Blake on Corbu’s “furniture”

L-R: Lounge, “easy” chair, British officers’ chair designed by Le Corbusier. (Blake)

Peter Blake, modernist architect, critic and (eventually) apostate, writes about “functional” modernist furniture in his book Le Corbusier: Architecture and Form (1960), which I’m reading as a sort of launching pad to his book Form Follows Fiasco (the best book title I’ve seen), which he wrote 17 years later.

The quality that distinguished Corbu’s [furniture] designs from those of the Bauhaus was exactly the same that distinguished German functionalism from Corbu’s rather special brand: while [Marcel] Breuer’s chairs were entirely rational, technically impeccable, and, incidentally, very handsome, Corbu’s were neither particularly rational, nor especially easy to manufacture. All there were, in fact, was ravishingly beautiful.

Corbusier sitting in chair (of his design?) in unknown location. (allposters.com)

Blake was unabashed in his remarks on Corbusian architecture and furniture alike. He has the modern critical habit of striking directly the note of the obviously not true. He is a fountain of pishposh, to use yet another Menckenian formulation. In short he is fun to read. His apparent critical honesty and charm disarm loyal modernists among his readers. The furniture would out of place in any comfortable room. They are refugees from a torture chamber. He describes his famous lounge chair, the British officers’ chair, and the “easy” chair, and continues:

This and other little details – such as the cylindrical pillow strapped to the head of the reclining chair – make these just about the wittiest, sexiest chairs designed in modern times. The fact is, of course, that much modern steel furniture does tend to look a little grim; all of us who solemnly assert that we like it do so because we think we ought to like it since it “makes sense.” To a Frenchman this is a perfectly silly argument; he would never think of making love to a “nice, sensible girl” as an Englishman might, or to a potentially “good mother” as a German would. Corbu’s chairs are rather like expensive tarts: elegant, funny, sexy, and not particularly sensible. Nobody has improved upon them [the furniture, not the tarts, the reader must assume] to date.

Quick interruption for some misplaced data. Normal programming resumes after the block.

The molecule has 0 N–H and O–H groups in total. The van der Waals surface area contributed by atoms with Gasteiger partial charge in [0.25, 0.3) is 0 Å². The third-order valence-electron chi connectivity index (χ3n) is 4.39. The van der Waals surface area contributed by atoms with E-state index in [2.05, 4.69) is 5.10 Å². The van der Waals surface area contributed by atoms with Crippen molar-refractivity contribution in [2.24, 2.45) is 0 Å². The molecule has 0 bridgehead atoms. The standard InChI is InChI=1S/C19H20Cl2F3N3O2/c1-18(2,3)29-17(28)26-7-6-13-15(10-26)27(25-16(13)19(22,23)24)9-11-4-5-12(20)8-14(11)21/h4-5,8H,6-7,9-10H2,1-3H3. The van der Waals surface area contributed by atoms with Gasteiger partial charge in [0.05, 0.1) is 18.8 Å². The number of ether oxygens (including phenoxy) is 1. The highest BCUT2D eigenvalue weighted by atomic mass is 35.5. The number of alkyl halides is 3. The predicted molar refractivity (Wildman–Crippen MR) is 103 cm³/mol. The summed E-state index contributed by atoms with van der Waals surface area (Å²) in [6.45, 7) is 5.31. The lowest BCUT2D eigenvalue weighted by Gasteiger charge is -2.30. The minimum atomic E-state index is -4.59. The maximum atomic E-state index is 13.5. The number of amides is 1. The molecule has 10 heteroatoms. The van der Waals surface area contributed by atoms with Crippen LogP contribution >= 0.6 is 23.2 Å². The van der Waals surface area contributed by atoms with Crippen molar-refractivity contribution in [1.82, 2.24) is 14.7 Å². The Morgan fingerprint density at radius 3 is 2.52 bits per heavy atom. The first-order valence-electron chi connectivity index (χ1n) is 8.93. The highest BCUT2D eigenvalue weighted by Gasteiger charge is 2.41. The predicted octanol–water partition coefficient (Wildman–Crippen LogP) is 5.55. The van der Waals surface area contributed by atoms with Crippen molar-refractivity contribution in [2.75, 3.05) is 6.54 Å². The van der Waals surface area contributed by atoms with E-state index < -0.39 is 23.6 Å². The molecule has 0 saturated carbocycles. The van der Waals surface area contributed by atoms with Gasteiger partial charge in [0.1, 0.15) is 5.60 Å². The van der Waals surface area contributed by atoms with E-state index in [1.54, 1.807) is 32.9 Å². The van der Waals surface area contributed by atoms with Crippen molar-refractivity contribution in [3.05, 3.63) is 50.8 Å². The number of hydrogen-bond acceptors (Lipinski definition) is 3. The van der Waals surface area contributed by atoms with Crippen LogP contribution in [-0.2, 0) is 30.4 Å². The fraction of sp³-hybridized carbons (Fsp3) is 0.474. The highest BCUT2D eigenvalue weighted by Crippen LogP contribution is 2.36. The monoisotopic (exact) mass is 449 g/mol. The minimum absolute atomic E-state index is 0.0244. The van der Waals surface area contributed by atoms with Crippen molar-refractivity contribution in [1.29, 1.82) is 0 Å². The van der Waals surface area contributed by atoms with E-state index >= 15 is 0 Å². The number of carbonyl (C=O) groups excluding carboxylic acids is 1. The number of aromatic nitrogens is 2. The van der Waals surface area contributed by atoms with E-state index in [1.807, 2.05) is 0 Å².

Witty? Sexy? As in S&M, I suppose. Even as more vital topics cool their heels, it’s impossible to get through this book, this fantasia, without quoting passages at length for the reader’s amusement. Is that legal? Stay tuned.

About David Brussat

This blog was begun in 2009 as a feature of the Providence Journal, where I was on the editorial board and wrote a weekly column of architecture criticism for three decades. Architecture Here and There fights the style wars for classical architecture and against modern architecture, no holds barred. History Press asked me to write and in August 2017 published my first book, "Lost Providence." I am now writing my second book. My freelance writing on architecture and other topics addresses issues of design and culture locally and globally. I am a member of the board of the New England chapter of the Institute of Classical Architecture & Art, which bestowed an Arthur Ross Award on me in 2002. I work from Providence, R.I., where I live with my wife Victoria, my son Billy and our cat Gato. If you would like to employ my writing and editing to improve your work, please email me at my consultancy, dbrussat@gmail.com, or call 401.351.0457. Testimonial: "Your work is so wonderful - you now enter my mind and write what I would have written." - Nikos Salingaros, mathematician at the University of Texas, architectural theorist and author of many books.
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11 Responses to Blake on Corbu’s “furniture”

  1. John the First says:

    Better focus on modern brutalist furniture design, interior decoration, and car design. You get too focussed on those architecture oldies, they are out and modern-dusty anyway. Aesthetics is the subject, not famous or infamous people.

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  2. Milton Grenfell says:

    David,